A growing number of drugged drivers are testing positive for prescription drugs, a new study suggests.
More drivers involved in fatal crashes tested positive for prescription medications than for any other drug type.
The study, published in Public Health Reports, also found the share of drugged drivers in fatal motor vehicle crashes who tested positive for marijuana reached 36.9 percent in 2010.
Drivers ages 50 and up account for an increasing share of drugged drivers, and for the highest proportion of prescription drug users, the study found. The findings come from an analysis of data from the National Highway Traffic Safety Administration.
The researchers from the University of Nebraska Medical Center also found an increasing number of drivers are using more than one drug at once, according to U.S. News & World Report. "In 1993, about one in eight drivers were using multiple drugs concurrently. By 2010, it was closer to one in five.
That's a large increase in drug usage," study author Fernando Wilson said in a news release.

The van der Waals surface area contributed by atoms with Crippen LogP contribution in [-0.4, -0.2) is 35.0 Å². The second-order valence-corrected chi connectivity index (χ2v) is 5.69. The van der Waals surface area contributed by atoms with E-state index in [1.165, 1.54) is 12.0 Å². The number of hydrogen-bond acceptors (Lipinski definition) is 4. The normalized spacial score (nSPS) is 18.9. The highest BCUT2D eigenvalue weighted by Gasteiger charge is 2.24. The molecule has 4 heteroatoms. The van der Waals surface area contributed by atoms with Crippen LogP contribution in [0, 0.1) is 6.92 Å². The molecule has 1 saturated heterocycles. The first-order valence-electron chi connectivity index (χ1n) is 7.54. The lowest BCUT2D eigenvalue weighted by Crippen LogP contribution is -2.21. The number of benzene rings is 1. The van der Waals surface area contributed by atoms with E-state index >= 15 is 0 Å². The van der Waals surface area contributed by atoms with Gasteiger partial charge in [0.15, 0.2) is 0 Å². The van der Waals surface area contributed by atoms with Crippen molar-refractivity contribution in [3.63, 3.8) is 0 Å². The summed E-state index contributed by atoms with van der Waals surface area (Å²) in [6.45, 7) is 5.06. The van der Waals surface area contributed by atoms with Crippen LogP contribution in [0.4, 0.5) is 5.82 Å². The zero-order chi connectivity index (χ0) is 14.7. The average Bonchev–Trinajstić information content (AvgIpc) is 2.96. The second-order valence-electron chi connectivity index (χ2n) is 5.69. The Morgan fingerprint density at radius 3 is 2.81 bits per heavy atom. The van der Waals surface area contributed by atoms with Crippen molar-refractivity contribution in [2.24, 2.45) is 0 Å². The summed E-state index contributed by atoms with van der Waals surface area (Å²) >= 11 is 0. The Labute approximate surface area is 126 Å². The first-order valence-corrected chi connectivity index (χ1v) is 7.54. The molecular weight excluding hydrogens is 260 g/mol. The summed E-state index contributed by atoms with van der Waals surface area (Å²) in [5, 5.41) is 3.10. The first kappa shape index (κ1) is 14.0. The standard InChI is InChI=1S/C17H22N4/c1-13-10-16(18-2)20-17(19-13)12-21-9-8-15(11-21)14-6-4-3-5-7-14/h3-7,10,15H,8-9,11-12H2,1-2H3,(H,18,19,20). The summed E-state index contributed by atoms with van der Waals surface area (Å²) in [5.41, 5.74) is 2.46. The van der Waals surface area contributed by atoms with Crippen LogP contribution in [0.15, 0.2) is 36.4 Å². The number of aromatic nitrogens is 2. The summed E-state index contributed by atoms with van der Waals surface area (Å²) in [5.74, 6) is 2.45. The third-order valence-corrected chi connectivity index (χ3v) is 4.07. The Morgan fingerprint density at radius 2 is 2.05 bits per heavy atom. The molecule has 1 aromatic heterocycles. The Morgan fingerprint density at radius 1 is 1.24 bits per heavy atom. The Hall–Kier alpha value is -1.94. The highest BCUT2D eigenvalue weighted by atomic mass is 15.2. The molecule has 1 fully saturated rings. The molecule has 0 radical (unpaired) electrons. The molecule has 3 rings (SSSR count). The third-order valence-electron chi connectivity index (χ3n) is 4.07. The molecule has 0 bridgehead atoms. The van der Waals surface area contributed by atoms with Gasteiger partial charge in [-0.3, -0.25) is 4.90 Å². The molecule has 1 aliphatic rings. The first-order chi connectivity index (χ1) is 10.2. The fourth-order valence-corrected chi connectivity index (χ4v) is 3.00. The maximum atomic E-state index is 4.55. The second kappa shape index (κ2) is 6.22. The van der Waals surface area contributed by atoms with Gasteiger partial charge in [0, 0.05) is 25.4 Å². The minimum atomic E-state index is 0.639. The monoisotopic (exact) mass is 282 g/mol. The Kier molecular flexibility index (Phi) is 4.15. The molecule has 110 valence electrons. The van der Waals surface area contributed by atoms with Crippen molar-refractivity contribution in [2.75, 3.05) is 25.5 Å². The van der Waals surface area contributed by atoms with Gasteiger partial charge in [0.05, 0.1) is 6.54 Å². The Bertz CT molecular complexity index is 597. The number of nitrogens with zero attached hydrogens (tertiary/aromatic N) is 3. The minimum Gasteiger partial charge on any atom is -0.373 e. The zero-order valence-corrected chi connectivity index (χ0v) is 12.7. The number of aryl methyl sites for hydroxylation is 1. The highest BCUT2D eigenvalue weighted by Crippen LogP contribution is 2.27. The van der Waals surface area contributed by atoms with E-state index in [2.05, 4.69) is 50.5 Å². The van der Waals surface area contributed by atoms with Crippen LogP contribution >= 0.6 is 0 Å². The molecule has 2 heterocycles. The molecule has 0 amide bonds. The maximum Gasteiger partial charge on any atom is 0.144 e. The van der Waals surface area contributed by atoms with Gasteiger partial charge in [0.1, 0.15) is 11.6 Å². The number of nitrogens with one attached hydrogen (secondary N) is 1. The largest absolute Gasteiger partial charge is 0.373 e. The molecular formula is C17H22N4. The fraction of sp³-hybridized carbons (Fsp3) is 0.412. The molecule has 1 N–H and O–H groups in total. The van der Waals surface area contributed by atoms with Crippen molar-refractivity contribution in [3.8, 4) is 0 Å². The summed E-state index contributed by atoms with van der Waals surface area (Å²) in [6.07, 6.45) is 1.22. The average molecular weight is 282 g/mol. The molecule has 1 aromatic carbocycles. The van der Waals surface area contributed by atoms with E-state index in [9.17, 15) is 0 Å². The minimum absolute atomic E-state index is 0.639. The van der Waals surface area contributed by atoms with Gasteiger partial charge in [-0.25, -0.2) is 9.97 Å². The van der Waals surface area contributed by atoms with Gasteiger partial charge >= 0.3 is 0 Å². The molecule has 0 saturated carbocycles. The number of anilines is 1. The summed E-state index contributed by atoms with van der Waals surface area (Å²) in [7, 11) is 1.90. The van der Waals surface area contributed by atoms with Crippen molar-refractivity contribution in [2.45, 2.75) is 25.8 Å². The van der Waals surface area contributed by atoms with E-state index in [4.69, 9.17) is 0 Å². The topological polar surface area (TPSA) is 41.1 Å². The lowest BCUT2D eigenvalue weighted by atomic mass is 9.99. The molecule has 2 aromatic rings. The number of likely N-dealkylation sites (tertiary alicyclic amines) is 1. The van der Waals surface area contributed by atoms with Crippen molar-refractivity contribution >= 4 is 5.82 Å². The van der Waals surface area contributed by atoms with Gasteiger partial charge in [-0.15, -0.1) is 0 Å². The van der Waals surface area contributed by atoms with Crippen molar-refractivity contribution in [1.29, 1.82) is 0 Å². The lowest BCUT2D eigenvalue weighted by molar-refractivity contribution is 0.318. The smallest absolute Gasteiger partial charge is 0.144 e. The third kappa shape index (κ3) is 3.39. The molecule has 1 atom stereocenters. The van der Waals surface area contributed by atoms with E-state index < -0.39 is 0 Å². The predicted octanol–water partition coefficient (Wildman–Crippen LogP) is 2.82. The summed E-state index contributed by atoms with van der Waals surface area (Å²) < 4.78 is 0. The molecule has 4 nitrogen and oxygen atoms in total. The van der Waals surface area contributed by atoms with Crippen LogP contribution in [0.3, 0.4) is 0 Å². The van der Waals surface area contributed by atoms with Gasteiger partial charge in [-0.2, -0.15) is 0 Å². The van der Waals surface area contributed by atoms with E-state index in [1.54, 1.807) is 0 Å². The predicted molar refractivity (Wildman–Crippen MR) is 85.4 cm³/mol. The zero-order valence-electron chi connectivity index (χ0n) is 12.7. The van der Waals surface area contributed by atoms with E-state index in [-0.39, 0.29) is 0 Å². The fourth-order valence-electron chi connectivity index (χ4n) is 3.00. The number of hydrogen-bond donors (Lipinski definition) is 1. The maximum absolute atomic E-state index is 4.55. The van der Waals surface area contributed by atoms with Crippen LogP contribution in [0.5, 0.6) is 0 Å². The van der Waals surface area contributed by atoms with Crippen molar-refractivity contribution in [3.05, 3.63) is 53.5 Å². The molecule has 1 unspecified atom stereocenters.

"These trends are likely to continue into the future given the aging U.S. population, an increasing reliance on prescription medications by medical providers, and increasing initiatives to legalize marijuana," Wilson said. "However, it is unclear whether current state policies are completely up to the challenge of addressing the growing issue of drugged driving."
About half of drugged drivers were also under the influence of alcohol, the study found. Approximately 70 percent of drivers who tested positive for cocaine had also been consuming alcohol, and almost 55 percent of drivers who tested positive for marijuana also had alcohol in their systems.
The researchers suggested a range of strategies, including reducing prescription drug use by drivers through counseling by medical professionals, and increasing affordable access to mass transit.
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